Life as an Extreme Sport

Pain and Suffering: Non-dualism and Affect

Pain and Suffering:
Non-dualism and Affect

When we feel miserable, when we are suffering, it is an embodied1 response. We receive bad news and our head begins to ache. Our breathing becomes shallow, mouth dry, and tension spreads down into our neck, causing the muscles to cramp. If it’s really bad news, our stomach may turn and twist. Physical reactions that cause discomfort, perhaps even pain, caused by nothing more tangible than words. How can this be? After all, according to Eric J. Cassell in “Pain, Suffering, and the Goals of Medicine,” suffering and pain are closely related but separate forms of distress.2 The problem with Cassell’s piece is that he still falls into the dualism trap, separating out mind from body, reaction from action. Spinoza’s notion of affect, especially as interpreted by Antonio Damasio, gives us a way to see the differentiation Cassell would like to draw between pain and suffering while simultaneously maintaining a non-dualistic holism of the body. This paper will briefly summarize the argument Cassell makes in “Pain, Suffering and the Goals of Medicine” and then more closely examine the notion of affect and how understanding the body as a singular unit indicates the necessity for treating suffering as well as pain.

For Cassell, the placing of time in relation to suffering is crucial. “A sense of future is necessary to continue suffering”3 because

[o]nly imagination, beliefs, memories, or ideas can supply the information necessary to provide a “future.” In other words, to suffer, there must be a source of thoughts about possible futures. 4

He goes on to elaborate that suffering is a state of severe distress that threatens the integrity of the person, of self-hood, and most importantly for this argument, that “[p]ersons, while they may be identified with their bodies, cannot be whole in body alone.”5 Cassell is very clearly placing the experience of self outside of, or separate, from the body, continuing the Cartesian tradition of mind/body dualism. Suffering, then, affects the mind, while pain is solely the province of a non-cognitive biological machine known as the body. Because imagination lies outside of the body, it cannot worry about the future; without the ability to worry about the future, it cannot suffer. It can, however, react to pain via the nociceptive apparatus.

The body is supplied with nerve endings that come from several differing types of nerve fibers. These varying fibers give rise to the noxious physical sensation, nociception. The nociceptive apparatus is responsible for transmitting (as well as modulating) physical sensation from these nerve endings, allowing us to experience a wide variety of sensation, not simply pain. Once at the brain, the signal sensation can be further modulated by chemical neurotransmitters.6 Pain, then, is merely perception of sensory information from the nociceptive system, interpreted by the mind that lives within the body.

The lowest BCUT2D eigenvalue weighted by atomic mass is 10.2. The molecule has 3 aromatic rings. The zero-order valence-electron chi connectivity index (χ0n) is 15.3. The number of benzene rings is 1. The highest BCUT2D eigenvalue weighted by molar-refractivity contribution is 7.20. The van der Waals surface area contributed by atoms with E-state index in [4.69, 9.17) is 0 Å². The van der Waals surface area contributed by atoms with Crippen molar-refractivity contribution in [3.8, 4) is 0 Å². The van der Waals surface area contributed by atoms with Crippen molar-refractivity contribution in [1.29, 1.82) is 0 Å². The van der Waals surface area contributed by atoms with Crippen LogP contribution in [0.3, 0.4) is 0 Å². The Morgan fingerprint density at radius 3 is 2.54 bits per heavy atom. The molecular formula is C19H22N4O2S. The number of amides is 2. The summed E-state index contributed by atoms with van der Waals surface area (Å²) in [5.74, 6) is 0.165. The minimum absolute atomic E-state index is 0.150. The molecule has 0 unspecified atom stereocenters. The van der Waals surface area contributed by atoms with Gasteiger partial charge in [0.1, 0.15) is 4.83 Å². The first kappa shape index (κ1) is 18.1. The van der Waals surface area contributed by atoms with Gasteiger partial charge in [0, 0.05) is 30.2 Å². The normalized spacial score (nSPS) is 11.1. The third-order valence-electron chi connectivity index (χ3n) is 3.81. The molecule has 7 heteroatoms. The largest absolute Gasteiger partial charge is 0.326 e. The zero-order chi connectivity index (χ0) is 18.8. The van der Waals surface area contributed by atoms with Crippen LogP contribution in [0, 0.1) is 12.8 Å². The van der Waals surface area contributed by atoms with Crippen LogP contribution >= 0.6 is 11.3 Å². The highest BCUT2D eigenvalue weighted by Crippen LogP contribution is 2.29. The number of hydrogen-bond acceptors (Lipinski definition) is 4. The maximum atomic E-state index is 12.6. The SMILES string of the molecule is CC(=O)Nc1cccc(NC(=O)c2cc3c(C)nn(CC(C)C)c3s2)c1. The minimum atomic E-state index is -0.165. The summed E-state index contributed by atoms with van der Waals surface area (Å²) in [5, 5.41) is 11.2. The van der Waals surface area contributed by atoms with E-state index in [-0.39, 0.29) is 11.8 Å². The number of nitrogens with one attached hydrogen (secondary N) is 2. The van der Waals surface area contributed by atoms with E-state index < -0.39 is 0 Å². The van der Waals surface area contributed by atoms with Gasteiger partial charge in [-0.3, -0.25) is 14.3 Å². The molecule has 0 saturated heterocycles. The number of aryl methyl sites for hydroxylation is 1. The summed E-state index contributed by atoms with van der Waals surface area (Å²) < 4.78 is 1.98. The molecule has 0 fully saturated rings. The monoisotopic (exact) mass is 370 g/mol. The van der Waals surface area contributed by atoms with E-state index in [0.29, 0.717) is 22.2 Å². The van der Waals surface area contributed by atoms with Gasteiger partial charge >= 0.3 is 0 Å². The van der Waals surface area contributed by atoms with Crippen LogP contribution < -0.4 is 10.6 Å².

This comes back to the mind within the body, the ghost in the machine. According to Cassell, you can have both pain without suffering, and suffering without pain. One is caused by a physical response to the body, the other is distress brought on by a notion of time and ability to fear. The end result of this separation means that pain becomes something we attempt to quantify by physical measuring, while suffering becomes a black hole of the mind. The problem with this is that the ghost is not separate from the machine.

While Descartes gives us the split between the body and the mind, it is his contemporary Spinoza that brings the halves back together into a single whole. Spinoza did not believe that the mind or spirit was separate from the body, but instead was what we would now look at as an embodied whole, mind emerging as function of biology. Within this, and specific to a counterpoint for Cassell is Spinoza’s notion of affect, especially as it has been interpreted by Antonio Damasio.

Affect, at its very simplest, is the ability to touch and be touched in return. It is an emotive, embodied response to stimulus, “the modifications of the body by which the power of acting of the body itself is increased, diminished, helped or hindered, together with the ideas of these modifications.”7 That is to say, affect is the sum of our drives, our motivations, feelings and emotions. But it is not just a mental construct; there is a physicality to affect. Our emotions exist within our body; as we have them we react instinctively — to pain and pleasure and their derivatives. There is a dynamic engagement of the body; these reactions race across our bodies prior to our experiencing the feeling related to the emotion.